By John Ensor •
Updated: 10 Nov 2023 • 10:12
Sting, performing in 2013.
Credit: Piotr Drabik/Creative Commons Attribution 2.0
LEGENDARY musician Sting was honoured yesterday by his hometown, something that has taken over a decade for him to accept.
A self-proclaimed proud Geordie, Sting received the honour of North Tyneside’s Freedom of the Borough on Thursday, November 9. Born Gordon Matthew Sumner in Wallsend, he finally embraced the tribute with gratitude, thirteen years after the civic honour in 2010, according to Sting.com.
So why did it take 13 years? It seems his hectic schedule of touring made it very difficult to give the occasion the respect it deserved. While visiting his roots he also used the opportunity to inspire the youth of the North East.
At the official ceremony in North Shields, Sting shared with ITV Tyne Tees his reflections on fame. ‘It’s a huge honour and I’ve had many, many honours in the world, but they were just manifestations of what I dreamed of here as a kid,’ he recounted.
The 72-year-old went on to explain that as a young man, he would ponder his future, envisioning global recognition for his music. ‘You know I was wandering the streets, wandering the beaches thinking, what am I going to do with my life? And fantasising that I could be a famous singer, or a musician and sing my songs all over the world and be famous.’
The artist, who first gained acclaim as The Police’s frontman before a world-renowned solo career, credits his upbringing for his success. ‘It’s about gratitude, about being grateful for where I come from and what that gifted me in terms of character,’ Sting reflected, acknowledging his down-to-earth origins.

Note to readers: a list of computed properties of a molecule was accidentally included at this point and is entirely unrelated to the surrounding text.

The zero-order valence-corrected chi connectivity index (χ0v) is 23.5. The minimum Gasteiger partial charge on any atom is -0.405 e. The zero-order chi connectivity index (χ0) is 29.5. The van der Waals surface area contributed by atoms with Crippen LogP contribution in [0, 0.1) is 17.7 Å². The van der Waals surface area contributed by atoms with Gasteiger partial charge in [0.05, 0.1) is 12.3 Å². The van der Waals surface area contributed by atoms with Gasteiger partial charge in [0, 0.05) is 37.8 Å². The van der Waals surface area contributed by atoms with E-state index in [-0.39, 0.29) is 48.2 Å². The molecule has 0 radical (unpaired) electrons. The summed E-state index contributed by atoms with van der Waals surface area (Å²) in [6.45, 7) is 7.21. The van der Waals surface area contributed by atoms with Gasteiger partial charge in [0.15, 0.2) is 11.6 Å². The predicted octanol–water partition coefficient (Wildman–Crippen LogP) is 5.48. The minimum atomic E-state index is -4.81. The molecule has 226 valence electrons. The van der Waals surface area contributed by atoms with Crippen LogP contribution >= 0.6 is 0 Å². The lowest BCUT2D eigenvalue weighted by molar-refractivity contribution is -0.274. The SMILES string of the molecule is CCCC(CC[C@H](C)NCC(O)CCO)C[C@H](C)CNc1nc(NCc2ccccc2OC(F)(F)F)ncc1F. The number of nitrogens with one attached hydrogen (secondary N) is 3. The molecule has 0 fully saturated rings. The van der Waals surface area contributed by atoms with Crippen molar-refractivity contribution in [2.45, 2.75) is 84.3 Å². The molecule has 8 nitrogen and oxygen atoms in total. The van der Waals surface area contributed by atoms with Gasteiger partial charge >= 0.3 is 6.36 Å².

Despite the seductive nature of fame, Sting has maintained his sense of self. ‘It’s very intoxicating, fame and success, but I never really lost that. I kept most of my sanity,’ before humorously adding: ‘Most of it.’
This prestigious honour recognises Sting’s global influence and dedication to North Tyneside. Despite his travels, he cherishes the past, even riding the Metro for old times’ sake, although he did admit to getting lost due to the way the town has changed over the years.
He remains a loyal Newcastle United supporter, and still dreams of performing at St James Park, a testament to his enduring love for ‘The Toon.’ He added: ‘Every concert hall I’ve ever played in, I play all over the world from Australia to New Zealand to Japan and there will be somebody with a black and white shirt on.’
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Originally from Doncaster, Yorkshire, John now lives in Galicia, Northern Spain with his wife Nina.
He is passionate about news, music, cycling and animals.
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